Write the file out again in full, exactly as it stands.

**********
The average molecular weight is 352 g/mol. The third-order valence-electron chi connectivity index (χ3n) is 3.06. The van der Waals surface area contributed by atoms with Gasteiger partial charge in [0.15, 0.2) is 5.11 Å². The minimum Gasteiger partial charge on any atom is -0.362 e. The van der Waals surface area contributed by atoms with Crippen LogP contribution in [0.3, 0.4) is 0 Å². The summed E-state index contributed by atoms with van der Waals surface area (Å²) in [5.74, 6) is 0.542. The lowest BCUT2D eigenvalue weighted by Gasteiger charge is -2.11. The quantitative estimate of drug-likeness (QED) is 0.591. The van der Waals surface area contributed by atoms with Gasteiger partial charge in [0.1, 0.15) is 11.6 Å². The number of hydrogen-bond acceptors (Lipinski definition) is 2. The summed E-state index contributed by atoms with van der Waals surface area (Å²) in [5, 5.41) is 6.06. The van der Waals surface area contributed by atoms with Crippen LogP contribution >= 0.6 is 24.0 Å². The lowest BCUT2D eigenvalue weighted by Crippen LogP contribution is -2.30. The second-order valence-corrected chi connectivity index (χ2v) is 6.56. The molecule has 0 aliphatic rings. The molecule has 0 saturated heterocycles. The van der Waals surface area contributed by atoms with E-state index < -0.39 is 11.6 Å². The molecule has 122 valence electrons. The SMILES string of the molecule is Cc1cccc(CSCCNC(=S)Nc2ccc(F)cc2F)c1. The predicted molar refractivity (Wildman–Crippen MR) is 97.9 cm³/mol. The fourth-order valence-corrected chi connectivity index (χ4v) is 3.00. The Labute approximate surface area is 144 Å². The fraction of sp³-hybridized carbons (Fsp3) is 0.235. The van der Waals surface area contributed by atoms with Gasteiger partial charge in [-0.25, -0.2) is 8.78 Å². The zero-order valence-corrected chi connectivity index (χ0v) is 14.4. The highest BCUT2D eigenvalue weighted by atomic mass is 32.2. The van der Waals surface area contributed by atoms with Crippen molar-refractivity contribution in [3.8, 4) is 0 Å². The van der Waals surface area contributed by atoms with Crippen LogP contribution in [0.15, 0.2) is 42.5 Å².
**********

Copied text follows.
The average molecular weight is 352 g/mol. The third-order valence-electron chi connectivity index (χ3n) is 3.06. The van der Waals surface area contributed by atoms with Gasteiger partial charge in [0.15, 0.2) is 5.11 Å². The minimum Gasteiger partial charge on any atom is -0.362 e. The van der Waals surface area contributed by atoms with Crippen LogP contribution in [0.3, 0.4) is 0 Å². The summed E-state index contributed by atoms with van der Waals surface area (Å²) in [5.74, 6) is 0.542. The lowest BCUT2D eigenvalue weighted by Gasteiger charge is -2.11. The quantitative estimate of drug-likeness (QED) is 0.591. The van der Waals surface area contributed by atoms with Gasteiger partial charge in [0.1, 0.15) is 11.6 Å². The number of hydrogen-bond acceptors (Lipinski definition) is 2. The summed E-state index contributed by atoms with van der Waals surface area (Å²) in [5, 5.41) is 6.06. The van der Waals surface area contributed by atoms with Crippen LogP contribution >= 0.6 is 24.0 Å². The lowest BCUT2D eigenvalue weighted by Crippen LogP contribution is -2.30. The second-order valence-corrected chi connectivity index (χ2v) is 6.56. The molecule has 0 aliphatic rings. The molecule has 0 saturated heterocycles. The van der Waals surface area contributed by atoms with E-state index < -0.39 is 11.6 Å². The molecule has 122 valence electrons. The SMILES string of the molecule is Cc1cccc(CSCCNC(=S)Nc2ccc(F)cc2F)c1. The predicted molar refractivity (Wildman–Crippen MR) is 97.9 cm³/mol. The fourth-order valence-corrected chi connectivity index (χ4v) is 3.00. The Labute approximate surface area is 144 Å². The fraction of sp³-hybridized carbons (Fsp3) is 0.235. The van der Waals surface area contributed by atoms with Gasteiger partial charge in [-0.25, -0.2) is 8.78 Å². The zero-order valence-corrected chi connectivity index (χ0v) is 14.4. The highest BCUT2D eigenvalue weighted by atomic mass is 32.2. The van der Waals surface area contributed by atoms with Crippen molar-refractivity contribution in [3.8, 4) is 0 Å². The van der Waals surface area contributed by atoms with Crippen LogP contribution in [0.15, 0.2) is 42.5 Å².